Page 5 now, and we’re onto the Flix column, by the enigmatic Bhob. And what do we have but an equally deep dive into John Parker’s Dementia (1953): The first foreign film made in Hollywood. My reaction to the article was something along the lines of ‘Wow – I must watch that!’ A thought that stayed with me for the next three-and-a-half decades until I finally laid my hands on a DVD version a few years ago. I mean, these days, if I read an article that provokes a similar reaction, I’ve forgotten the title again by the following week! Dementia is the tale of a knife-wielding woman (‘The Gamine,’ played by Parker’s then secretary, Adrienne Barrett in what was practically her only film role) on the run through a nightmarish Los Angeles. The project’s big name was Bruno VeSota, the Orson Welles of B Movies, whose character falls foul of The Gamine’s blade. The film’s music was done by the legendary George Antheil, whom I’ve previously blogged about here.

Dementia‘s Wikipedia entry has some great quotes:-

  • A psycho-social critique of the violence against women endemic to patriarchal society – film scholar John Parris Springer.
  • The first American Freudian film – journalist Herman G. Weinberg.

It’s also the subject of one of my favourite film buff jokes, when you put your copies of Dementia and Coppola’s Dementia 13 side by side and say knowingly, ‘Now all I need are parts two to twelve.’

As for the rest of the issue, it introduced me to three of my lifelong BD favourites: Moebius, pen name of the great Belgian illustrator Jean Giraud (1938-2012), with an interview on page 6; Phillippe Druillet (1944 – ), whose serialised Salammbo featured from page 45; and last but not least Matt Howarth ( – ), whose serialised Changes featured from page 65, and yes it was the Even An Idol Hasta Eat episode! Moebius and Druillet may be the giants, but it has really been Howarth’s Bugtown, and the escapades of the Post Brothers, Monsieur Boche, Caroline the Clone and all the bloody rest of ’em that did it for me the most over the years. And of course, in 1995, Howarth and Stathis collaborated on Stalking Ralph – the Post Brothers contra The Residents, and the theft of Mr. Redeye explained. Wheels within wheels. What joy!

Heavy Metal is inextricably linked, for me, with the Newcastle science fiction scene of the time. The university had a very active SF society – we regularly produced our own fanzine, Psi-Phi and used to get professional writers to come and talk to us. It was usually Bob Shaw, which explains how he was the first pro that I became friends with – a shared love of puns helped: we were regulars in the fan room at cons (back when cons used to have fan rooms) from the 1980’s until the early 1990’s, when I moved abroad and was off the scene for a few years. Bob died before I started attending cons regularly again: such an untimely loss.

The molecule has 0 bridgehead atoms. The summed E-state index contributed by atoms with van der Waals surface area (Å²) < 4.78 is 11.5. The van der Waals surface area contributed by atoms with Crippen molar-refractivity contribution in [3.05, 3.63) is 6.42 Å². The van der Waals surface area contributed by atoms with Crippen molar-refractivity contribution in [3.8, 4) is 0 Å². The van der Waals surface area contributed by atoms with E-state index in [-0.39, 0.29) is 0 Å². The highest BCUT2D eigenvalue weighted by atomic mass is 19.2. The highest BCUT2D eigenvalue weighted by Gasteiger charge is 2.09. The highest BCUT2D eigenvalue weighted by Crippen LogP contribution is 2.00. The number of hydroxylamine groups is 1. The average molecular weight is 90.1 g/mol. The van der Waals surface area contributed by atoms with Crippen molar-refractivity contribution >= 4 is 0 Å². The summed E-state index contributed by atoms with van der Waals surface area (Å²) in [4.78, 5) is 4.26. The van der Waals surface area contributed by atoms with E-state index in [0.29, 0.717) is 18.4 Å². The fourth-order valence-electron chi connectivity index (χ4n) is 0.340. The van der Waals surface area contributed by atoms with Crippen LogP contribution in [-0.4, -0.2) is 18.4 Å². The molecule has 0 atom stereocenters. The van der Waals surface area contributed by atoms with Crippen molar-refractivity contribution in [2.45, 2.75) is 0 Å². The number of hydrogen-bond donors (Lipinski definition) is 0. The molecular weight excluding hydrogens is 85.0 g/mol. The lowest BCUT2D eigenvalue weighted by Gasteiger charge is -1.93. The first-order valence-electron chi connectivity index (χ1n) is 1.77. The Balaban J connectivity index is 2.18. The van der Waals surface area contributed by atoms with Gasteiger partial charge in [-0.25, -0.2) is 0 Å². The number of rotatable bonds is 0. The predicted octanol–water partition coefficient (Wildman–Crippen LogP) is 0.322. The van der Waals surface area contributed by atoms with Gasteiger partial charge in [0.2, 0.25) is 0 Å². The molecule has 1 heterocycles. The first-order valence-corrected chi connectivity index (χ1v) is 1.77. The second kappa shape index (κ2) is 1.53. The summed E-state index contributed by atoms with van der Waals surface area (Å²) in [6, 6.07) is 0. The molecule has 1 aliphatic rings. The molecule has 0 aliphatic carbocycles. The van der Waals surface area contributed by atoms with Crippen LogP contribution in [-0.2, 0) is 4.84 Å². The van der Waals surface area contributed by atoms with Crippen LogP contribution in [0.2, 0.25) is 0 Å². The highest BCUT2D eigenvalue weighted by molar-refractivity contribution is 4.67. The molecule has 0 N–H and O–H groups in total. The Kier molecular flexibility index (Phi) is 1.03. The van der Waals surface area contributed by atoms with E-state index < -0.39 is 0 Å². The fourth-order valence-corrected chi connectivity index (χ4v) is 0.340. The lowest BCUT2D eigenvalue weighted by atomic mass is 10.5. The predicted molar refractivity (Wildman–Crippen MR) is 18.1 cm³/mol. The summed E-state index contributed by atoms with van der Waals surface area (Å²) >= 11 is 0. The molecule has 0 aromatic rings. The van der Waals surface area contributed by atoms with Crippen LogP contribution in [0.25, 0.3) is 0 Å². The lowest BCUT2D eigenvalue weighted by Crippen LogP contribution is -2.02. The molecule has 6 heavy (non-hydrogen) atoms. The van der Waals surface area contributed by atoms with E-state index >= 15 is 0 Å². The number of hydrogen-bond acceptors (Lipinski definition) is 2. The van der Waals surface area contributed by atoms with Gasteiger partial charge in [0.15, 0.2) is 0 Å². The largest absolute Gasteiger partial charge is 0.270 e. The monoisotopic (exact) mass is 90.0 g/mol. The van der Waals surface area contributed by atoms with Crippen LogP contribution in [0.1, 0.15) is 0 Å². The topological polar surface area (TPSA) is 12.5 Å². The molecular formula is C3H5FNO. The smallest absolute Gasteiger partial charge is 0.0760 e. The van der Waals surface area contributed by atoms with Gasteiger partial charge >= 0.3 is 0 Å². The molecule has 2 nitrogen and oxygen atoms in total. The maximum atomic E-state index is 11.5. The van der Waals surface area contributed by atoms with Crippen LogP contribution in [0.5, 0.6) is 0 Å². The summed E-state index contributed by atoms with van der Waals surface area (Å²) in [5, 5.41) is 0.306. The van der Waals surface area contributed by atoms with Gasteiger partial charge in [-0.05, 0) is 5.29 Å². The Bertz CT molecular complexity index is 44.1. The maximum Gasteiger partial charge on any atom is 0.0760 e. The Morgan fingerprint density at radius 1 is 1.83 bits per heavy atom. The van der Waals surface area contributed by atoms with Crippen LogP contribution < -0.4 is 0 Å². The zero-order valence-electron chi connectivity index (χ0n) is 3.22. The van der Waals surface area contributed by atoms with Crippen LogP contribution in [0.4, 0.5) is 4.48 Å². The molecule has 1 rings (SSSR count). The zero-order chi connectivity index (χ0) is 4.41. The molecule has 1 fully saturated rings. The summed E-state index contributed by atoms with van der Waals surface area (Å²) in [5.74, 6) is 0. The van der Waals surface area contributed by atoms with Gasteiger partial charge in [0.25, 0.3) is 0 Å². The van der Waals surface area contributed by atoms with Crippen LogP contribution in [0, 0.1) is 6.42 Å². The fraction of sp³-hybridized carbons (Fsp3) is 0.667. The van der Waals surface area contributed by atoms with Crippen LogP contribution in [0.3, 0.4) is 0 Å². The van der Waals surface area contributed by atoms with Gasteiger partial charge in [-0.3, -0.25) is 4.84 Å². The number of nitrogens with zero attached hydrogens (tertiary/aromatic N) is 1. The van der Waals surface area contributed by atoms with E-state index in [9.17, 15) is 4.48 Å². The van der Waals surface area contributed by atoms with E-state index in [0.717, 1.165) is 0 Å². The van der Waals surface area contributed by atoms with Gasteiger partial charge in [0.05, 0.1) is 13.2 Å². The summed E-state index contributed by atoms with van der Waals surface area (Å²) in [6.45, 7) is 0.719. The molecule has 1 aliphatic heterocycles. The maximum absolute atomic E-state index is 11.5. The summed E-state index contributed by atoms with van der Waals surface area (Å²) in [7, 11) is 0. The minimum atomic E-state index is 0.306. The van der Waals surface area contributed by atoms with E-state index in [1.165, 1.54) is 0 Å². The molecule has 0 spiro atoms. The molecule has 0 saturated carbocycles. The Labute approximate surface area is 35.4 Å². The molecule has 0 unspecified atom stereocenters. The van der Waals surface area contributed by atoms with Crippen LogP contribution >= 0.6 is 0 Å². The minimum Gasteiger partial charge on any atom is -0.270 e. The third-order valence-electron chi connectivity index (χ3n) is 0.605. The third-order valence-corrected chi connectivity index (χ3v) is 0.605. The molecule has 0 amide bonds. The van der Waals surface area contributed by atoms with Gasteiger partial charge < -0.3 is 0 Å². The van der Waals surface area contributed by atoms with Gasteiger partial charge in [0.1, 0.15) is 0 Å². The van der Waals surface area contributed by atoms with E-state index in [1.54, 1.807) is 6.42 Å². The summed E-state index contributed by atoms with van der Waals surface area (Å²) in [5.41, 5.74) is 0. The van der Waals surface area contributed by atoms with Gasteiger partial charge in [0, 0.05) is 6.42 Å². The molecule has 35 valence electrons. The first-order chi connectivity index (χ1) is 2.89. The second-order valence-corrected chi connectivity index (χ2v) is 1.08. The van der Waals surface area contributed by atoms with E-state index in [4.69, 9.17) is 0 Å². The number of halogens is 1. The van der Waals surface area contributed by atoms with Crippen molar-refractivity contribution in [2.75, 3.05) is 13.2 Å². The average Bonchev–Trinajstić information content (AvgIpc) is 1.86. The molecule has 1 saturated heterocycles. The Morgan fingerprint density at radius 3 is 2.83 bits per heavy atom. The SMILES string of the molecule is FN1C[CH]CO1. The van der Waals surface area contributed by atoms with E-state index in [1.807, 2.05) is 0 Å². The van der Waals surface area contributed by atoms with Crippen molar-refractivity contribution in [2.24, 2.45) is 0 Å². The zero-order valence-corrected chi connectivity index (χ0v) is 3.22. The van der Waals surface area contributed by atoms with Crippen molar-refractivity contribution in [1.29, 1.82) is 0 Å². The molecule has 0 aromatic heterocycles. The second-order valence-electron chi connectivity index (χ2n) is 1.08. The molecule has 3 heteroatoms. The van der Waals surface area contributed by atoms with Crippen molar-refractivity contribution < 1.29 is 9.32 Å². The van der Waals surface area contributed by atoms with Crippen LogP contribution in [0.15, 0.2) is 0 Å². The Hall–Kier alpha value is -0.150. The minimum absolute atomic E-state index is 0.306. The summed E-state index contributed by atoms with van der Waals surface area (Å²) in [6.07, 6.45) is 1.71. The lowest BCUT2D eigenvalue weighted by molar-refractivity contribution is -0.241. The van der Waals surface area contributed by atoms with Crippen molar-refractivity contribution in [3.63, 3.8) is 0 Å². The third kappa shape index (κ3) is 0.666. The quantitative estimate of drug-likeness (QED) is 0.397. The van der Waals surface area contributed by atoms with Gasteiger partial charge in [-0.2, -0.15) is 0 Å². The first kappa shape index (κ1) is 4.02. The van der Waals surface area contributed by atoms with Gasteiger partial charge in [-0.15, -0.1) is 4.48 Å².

There were three good places to acquire science fiction in the area back then. Incredibly, the science fiction buyer at the Newcastle branch of W.H. Smiths had the freedom to get in US imports, so the place was a real goldmine. You can’t imagine such corporate latitude enduring today. There was also an indie SF bookshop – Timeslip – and best of all, Brainstorm in Gateshead (I believe it still exists today, but in Washington). The proprietor of Brainstorm was forever trying to push somewhat dodgy-sounding comics (Tales From the Leather Nun is a title that springs to mind) at us so we were always wary of his recommendations. Which is how I totally failed to buy any copies of issue no. 1 of Viz.

Just When You Thought the Hugo Awards Couldn’t Go Any Lower

I’ve blogged before, here and here about the eye-watering levels of hypocrisy exhibited by the international Science Fiction community, when it comes to fascism. How any group can keep a straight face, while simultaneously showering praise when someone calls out the fascism of our past (thank you Jeanette Ng, at Worldcon 77), and being so completely oblivious to the fascist tendencies of our present (take a bow Worldcon 79), is entirely beyond me.